Montessori, Reggio & Waldorf
Parents often wonder what the differences are between Montessori, Reggio, and Waldorf preschool philosophies. Here is a brief summary and comparison of the three:
|Founder||Dr. Maria Montessori, early 1900s||Loris Malaguzzi, post-WWII||Rudolf Steiner, early 1900s|
|Learning||Individualized, self-directed activity||Child-centered and collaborative||Holistic approach|
|Pace||Encourages self-paced learning||Emergent curriculum based on child’s interests||Emphasis on play and imagination|
|Curriculum||Practical life skills, sensorial exploration, language, mathematics, and cultural studies||Project-based, emergent, with documentation||Academic subjects and artistic and practical activities|
|Teachers||Guides and facilitators||Co-learners and collaborators||Stay with class for several years|
|Focus||Freedom within limits||Child’s interests and curiosities||Intellectual, artistic, and practical skills|
- Developed by Dr. Maria Montessori in the early 1900s.
- Focuses on individualized learning and self-directed activity.
- Children are given freedom within limits and are encouraged to learn at their own pace.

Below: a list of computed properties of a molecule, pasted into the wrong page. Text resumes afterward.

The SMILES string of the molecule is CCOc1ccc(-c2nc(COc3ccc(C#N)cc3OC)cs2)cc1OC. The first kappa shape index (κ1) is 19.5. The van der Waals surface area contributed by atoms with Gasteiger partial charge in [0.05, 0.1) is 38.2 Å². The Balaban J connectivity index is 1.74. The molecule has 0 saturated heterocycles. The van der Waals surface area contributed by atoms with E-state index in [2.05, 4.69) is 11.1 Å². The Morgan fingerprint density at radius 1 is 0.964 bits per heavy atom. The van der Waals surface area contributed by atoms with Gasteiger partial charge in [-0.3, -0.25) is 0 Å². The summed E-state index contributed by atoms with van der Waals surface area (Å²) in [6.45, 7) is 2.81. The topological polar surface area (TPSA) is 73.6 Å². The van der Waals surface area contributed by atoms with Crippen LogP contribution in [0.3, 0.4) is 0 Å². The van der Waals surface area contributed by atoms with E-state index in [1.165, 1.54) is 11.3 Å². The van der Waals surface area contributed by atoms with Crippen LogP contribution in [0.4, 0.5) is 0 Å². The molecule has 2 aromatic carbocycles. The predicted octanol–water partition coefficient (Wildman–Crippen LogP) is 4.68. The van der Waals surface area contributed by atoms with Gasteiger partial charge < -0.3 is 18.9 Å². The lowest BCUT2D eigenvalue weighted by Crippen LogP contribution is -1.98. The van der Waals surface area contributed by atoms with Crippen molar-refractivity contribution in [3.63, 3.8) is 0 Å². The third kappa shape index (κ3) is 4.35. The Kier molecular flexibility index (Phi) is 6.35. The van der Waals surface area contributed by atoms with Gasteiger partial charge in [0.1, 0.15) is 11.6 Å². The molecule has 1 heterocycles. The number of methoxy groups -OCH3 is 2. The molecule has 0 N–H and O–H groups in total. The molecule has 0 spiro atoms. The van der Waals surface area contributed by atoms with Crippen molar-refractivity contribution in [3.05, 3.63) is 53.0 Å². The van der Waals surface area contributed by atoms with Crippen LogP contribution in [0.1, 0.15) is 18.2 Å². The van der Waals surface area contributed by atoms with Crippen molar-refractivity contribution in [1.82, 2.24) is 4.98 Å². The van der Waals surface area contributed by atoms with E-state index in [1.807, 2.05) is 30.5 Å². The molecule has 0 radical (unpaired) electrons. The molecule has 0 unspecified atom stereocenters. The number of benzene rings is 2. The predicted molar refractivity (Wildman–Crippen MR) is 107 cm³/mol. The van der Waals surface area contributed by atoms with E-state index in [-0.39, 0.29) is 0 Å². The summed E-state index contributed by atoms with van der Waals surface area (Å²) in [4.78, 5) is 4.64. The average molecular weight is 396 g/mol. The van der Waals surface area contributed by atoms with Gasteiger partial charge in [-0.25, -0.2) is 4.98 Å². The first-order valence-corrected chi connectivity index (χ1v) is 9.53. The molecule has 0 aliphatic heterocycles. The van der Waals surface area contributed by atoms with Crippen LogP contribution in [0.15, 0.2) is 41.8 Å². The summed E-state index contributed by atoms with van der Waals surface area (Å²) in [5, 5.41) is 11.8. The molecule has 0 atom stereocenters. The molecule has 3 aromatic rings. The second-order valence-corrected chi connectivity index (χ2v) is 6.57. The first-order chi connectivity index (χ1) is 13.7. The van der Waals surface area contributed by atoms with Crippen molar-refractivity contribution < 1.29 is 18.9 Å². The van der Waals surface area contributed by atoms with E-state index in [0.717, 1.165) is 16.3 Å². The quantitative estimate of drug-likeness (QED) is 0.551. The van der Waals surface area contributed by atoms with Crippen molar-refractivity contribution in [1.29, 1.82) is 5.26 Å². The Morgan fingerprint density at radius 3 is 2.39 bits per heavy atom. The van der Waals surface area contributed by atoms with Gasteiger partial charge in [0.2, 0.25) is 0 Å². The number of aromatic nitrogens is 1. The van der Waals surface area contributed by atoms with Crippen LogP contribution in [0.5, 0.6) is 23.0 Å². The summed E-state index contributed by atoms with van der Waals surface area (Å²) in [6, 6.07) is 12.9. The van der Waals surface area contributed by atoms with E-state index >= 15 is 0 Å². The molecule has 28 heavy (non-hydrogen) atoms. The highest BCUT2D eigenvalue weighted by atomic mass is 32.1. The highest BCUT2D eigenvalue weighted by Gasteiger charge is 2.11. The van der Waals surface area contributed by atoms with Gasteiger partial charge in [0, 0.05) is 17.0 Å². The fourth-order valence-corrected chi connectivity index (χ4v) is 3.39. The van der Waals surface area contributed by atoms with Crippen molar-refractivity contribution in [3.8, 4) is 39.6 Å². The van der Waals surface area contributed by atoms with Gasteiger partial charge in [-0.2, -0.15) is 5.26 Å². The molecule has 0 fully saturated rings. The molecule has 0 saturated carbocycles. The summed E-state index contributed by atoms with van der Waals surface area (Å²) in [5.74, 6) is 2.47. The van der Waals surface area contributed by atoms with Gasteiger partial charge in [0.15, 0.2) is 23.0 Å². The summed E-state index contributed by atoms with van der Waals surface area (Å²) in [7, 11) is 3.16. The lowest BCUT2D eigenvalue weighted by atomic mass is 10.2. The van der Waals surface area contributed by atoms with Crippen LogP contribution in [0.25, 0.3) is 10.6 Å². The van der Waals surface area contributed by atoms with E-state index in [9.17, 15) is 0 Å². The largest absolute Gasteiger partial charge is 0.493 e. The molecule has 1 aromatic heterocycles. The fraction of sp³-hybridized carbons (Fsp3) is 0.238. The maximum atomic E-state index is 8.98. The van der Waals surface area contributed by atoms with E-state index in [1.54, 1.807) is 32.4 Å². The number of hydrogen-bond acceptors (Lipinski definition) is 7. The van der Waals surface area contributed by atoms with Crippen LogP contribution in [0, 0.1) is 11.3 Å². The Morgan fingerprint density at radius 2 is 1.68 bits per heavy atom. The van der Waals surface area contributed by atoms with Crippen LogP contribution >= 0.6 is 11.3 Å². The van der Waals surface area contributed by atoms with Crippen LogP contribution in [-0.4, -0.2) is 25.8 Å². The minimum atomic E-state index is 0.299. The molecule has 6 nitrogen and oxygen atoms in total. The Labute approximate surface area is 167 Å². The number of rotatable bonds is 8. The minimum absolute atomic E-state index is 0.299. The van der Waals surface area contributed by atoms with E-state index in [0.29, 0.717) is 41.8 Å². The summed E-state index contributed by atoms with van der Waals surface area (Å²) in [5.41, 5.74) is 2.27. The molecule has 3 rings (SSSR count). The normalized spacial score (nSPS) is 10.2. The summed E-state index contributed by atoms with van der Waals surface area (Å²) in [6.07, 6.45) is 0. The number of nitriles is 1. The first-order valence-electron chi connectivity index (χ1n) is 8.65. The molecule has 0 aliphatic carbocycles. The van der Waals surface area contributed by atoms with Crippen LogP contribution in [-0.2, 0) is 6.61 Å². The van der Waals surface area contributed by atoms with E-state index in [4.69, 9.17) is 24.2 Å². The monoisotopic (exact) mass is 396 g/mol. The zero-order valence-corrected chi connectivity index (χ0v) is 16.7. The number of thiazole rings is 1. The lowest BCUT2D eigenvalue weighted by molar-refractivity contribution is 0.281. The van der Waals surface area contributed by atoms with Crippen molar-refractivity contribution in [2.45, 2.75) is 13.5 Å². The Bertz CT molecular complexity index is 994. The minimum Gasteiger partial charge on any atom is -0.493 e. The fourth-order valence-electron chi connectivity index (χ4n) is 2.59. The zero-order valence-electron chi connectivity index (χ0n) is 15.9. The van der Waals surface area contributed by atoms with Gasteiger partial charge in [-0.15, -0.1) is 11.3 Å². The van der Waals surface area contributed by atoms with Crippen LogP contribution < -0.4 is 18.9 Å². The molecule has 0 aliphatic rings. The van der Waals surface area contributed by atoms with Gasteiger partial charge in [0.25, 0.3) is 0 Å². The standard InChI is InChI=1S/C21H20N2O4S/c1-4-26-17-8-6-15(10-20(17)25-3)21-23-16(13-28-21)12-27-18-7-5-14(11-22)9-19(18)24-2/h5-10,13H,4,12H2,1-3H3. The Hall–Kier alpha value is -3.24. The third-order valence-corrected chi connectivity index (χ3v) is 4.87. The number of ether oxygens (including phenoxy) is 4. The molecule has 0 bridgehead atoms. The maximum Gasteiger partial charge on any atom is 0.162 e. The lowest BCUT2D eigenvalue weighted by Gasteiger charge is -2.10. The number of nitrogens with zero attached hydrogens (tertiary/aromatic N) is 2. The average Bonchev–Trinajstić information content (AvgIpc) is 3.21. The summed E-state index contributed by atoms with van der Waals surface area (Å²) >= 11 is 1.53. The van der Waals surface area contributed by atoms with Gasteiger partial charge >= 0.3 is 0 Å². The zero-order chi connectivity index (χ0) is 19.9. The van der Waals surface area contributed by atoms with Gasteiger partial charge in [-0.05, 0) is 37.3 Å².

- Curriculum includes practical life skills, sensorial exploration, language, mathematics, and cultural studies.
- Teachers act as guides and facilitators, rather than lecturers.
- Developed in the town of Reggio Emilia, Italy, after World War II.
- Focuses on child-centered and collaborative learning.
- Children are viewed as capable and competent, with their interests and curiosities driving the curriculum.
- Curriculum is often project-based and emergent, with teachers documenting the children’s learning process.
- Teachers act as co-learners and collaborators with the children.
- Developed by Rudolf Steiner in the early 1900s.
- Focuses on a holistic approach to education that addresses the intellectual, artistic, and practical skills of the child.
- Curriculum includes academic subjects, as well as activities such as music, art, and movement.
- Teachers stay with the same class for several years in order to build strong relationships with the students and create a stable learning environment.
- Emphasizes the importance of play and imagination in learning.
Each of these philosophies has unique characteristics and approaches to early childhood education. However, they all emphasize child-centered learning and encourage children to learn at their own pace. Choosing the right one for your child is a personal decision that should be based on your family’s values and goals.